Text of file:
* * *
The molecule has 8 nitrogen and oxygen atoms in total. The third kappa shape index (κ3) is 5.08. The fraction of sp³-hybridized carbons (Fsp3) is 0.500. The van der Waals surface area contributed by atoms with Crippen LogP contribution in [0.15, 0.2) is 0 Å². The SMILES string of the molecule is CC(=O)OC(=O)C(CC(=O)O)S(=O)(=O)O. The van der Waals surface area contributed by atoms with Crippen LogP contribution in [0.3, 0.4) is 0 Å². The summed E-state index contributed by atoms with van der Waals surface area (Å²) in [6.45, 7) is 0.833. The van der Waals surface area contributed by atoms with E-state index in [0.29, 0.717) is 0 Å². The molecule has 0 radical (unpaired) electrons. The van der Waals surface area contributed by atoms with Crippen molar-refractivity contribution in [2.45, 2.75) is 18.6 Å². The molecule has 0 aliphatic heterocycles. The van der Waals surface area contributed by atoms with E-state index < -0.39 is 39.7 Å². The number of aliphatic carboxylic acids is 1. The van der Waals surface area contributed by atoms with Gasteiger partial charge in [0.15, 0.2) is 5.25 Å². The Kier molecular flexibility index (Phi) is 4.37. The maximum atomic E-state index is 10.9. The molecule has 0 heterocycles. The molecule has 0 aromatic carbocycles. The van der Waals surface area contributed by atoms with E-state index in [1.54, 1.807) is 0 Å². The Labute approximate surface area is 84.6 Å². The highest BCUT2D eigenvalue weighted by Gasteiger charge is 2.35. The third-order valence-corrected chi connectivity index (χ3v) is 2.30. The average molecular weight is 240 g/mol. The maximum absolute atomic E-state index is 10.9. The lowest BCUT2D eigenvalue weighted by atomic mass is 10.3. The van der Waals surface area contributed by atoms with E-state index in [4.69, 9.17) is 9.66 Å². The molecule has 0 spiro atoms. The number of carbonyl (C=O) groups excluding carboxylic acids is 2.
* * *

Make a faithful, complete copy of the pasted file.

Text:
The molecule has 8 nitrogen and oxygen atoms in total. The third kappa shape index (κ3) is 5.08. The fraction of sp³-hybridized carbons (Fsp3) is 0.500. The van der Waals surface area contributed by atoms with Crippen LogP contribution in [0.15, 0.2) is 0 Å². The SMILES string of the molecule is CC(=O)OC(=O)C(CC(=O)O)S(=O)(=O)O. The van der Waals surface area contributed by atoms with Crippen LogP contribution in [0.3, 0.4) is 0 Å². The summed E-state index contributed by atoms with van der Waals surface area (Å²) in [6.45, 7) is 0.833. The van der Waals surface area contributed by atoms with E-state index in [0.29, 0.717) is 0 Å². The molecule has 0 radical (unpaired) electrons. The van der Waals surface area contributed by atoms with Crippen molar-refractivity contribution in [2.45, 2.75) is 18.6 Å². The molecule has 0 aliphatic heterocycles. The van der Waals surface area contributed by atoms with E-state index < -0.39 is 39.7 Å². The number of aliphatic carboxylic acids is 1. The van der Waals surface area contributed by atoms with Gasteiger partial charge in [0.15, 0.2) is 5.25 Å². The Kier molecular flexibility index (Phi) is 4.37. The maximum atomic E-state index is 10.9. The molecule has 0 heterocycles. The molecule has 0 aromatic carbocycles. The van der Waals surface area contributed by atoms with E-state index in [1.54, 1.807) is 0 Å². The Labute approximate surface area is 84.6 Å². The highest BCUT2D eigenvalue weighted by Gasteiger charge is 2.35. The third-order valence-corrected chi connectivity index (χ3v) is 2.30. The average molecular weight is 240 g/mol. The maximum absolute atomic E-state index is 10.9. The lowest BCUT2D eigenvalue weighted by atomic mass is 10.3. The van der Waals surface area contributed by atoms with E-state index in [4.69, 9.17) is 9.66 Å². The molecule has 0 spiro atoms. The number of carbonyl (C=O) groups excluding carboxylic acids is 2.